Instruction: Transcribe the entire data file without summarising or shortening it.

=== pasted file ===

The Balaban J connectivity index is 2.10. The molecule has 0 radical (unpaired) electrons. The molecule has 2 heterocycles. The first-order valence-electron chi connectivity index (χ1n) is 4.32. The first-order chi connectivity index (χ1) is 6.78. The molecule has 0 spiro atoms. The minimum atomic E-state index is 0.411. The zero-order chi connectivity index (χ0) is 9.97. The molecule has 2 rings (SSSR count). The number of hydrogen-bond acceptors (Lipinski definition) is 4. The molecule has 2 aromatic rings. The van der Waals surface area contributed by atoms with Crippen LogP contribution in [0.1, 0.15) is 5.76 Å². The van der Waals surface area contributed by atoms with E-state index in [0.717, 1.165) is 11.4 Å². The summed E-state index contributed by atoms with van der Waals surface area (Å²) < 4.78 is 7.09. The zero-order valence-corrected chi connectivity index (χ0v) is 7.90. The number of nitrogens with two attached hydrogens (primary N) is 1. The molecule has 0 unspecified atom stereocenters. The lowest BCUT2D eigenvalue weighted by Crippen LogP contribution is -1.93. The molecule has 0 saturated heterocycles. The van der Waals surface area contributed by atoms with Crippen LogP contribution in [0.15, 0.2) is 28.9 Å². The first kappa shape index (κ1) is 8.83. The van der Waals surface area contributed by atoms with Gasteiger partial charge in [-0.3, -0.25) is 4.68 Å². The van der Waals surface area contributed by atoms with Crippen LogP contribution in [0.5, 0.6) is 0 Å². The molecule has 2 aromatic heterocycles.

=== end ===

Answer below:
The Balaban J connectivity index is 2.10. The molecule has 0 radical (unpaired) electrons. The molecule has 2 heterocycles. The first-order valence-electron chi connectivity index (χ1n) is 4.32. The first-order chi connectivity index (χ1) is 6.78. The molecule has 0 spiro atoms. The minimum atomic E-state index is 0.411. The zero-order chi connectivity index (χ0) is 9.97. The molecule has 2 rings (SSSR count). The number of hydrogen-bond acceptors (Lipinski definition) is 4. The molecule has 2 aromatic rings. The van der Waals surface area contributed by atoms with Crippen LogP contribution in [0.1, 0.15) is 5.76 Å². The van der Waals surface area contributed by atoms with E-state index in [0.717, 1.165) is 11.4 Å². The summed E-state index contributed by atoms with van der Waals surface area (Å²) < 4.78 is 7.09. The zero-order valence-corrected chi connectivity index (χ0v) is 7.90. The number of nitrogens with two attached hydrogens (primary N) is 1. The molecule has 0 unspecified atom stereocenters. The lowest BCUT2D eigenvalue weighted by Crippen LogP contribution is -1.93. The molecule has 0 saturated heterocycles. The van der Waals surface area contributed by atoms with Crippen LogP contribution in [0.15, 0.2) is 28.9 Å². The first kappa shape index (κ1) is 8.83. The van der Waals surface area contributed by atoms with Gasteiger partial charge in [-0.3, -0.25) is 4.68 Å². The van der Waals surface area contributed by atoms with Crippen LogP contribution in [0.5, 0.6) is 0 Å². The molecule has 2 aromatic heterocycles.